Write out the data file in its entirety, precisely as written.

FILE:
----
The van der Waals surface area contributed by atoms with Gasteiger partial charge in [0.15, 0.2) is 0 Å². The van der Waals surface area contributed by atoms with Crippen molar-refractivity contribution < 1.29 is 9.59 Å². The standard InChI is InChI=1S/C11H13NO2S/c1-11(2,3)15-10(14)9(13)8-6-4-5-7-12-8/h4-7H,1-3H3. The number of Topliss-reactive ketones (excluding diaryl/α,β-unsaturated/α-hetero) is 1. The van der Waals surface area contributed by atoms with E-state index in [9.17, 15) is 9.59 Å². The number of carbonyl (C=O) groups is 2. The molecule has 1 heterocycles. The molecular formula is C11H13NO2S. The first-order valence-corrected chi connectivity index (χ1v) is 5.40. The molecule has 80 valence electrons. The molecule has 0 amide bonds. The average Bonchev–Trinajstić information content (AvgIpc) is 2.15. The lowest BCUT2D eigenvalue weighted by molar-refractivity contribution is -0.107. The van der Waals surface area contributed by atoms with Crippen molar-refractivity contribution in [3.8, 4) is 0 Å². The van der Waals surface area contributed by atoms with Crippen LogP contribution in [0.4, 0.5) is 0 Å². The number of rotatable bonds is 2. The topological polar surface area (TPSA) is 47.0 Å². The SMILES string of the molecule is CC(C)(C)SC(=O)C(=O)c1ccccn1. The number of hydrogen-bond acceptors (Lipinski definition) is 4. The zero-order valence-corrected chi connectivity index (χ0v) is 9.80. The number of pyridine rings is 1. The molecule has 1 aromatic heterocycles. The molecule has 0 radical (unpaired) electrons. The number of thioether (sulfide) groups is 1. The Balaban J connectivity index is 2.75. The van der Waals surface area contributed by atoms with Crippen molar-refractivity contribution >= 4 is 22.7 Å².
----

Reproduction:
The van der Waals surface area contributed by atoms with Gasteiger partial charge in [0.15, 0.2) is 0 Å². The van der Waals surface area contributed by atoms with Crippen molar-refractivity contribution < 1.29 is 9.59 Å². The standard InChI is InChI=1S/C11H13NO2S/c1-11(2,3)15-10(14)9(13)8-6-4-5-7-12-8/h4-7H,1-3H3. The number of Topliss-reactive ketones (excluding diaryl/α,β-unsaturated/α-hetero) is 1. The van der Waals surface area contributed by atoms with E-state index in [9.17, 15) is 9.59 Å². The number of carbonyl (C=O) groups is 2. The molecule has 1 heterocycles. The molecular formula is C11H13NO2S. The first-order valence-corrected chi connectivity index (χ1v) is 5.40. The molecule has 80 valence electrons. The molecule has 0 amide bonds. The average Bonchev–Trinajstić information content (AvgIpc) is 2.15. The lowest BCUT2D eigenvalue weighted by molar-refractivity contribution is -0.107. The van der Waals surface area contributed by atoms with Crippen molar-refractivity contribution in [3.8, 4) is 0 Å². The van der Waals surface area contributed by atoms with Crippen LogP contribution in [0.4, 0.5) is 0 Å². The number of rotatable bonds is 2. The topological polar surface area (TPSA) is 47.0 Å². The SMILES string of the molecule is CC(C)(C)SC(=O)C(=O)c1ccccn1. The number of hydrogen-bond acceptors (Lipinski definition) is 4. The zero-order valence-corrected chi connectivity index (χ0v) is 9.80. The number of pyridine rings is 1. The molecule has 1 aromatic heterocycles. The molecule has 0 radical (unpaired) electrons. The number of thioether (sulfide) groups is 1. The Balaban J connectivity index is 2.75. The van der Waals surface area contributed by atoms with Crippen molar-refractivity contribution >= 4 is 22.7 Å².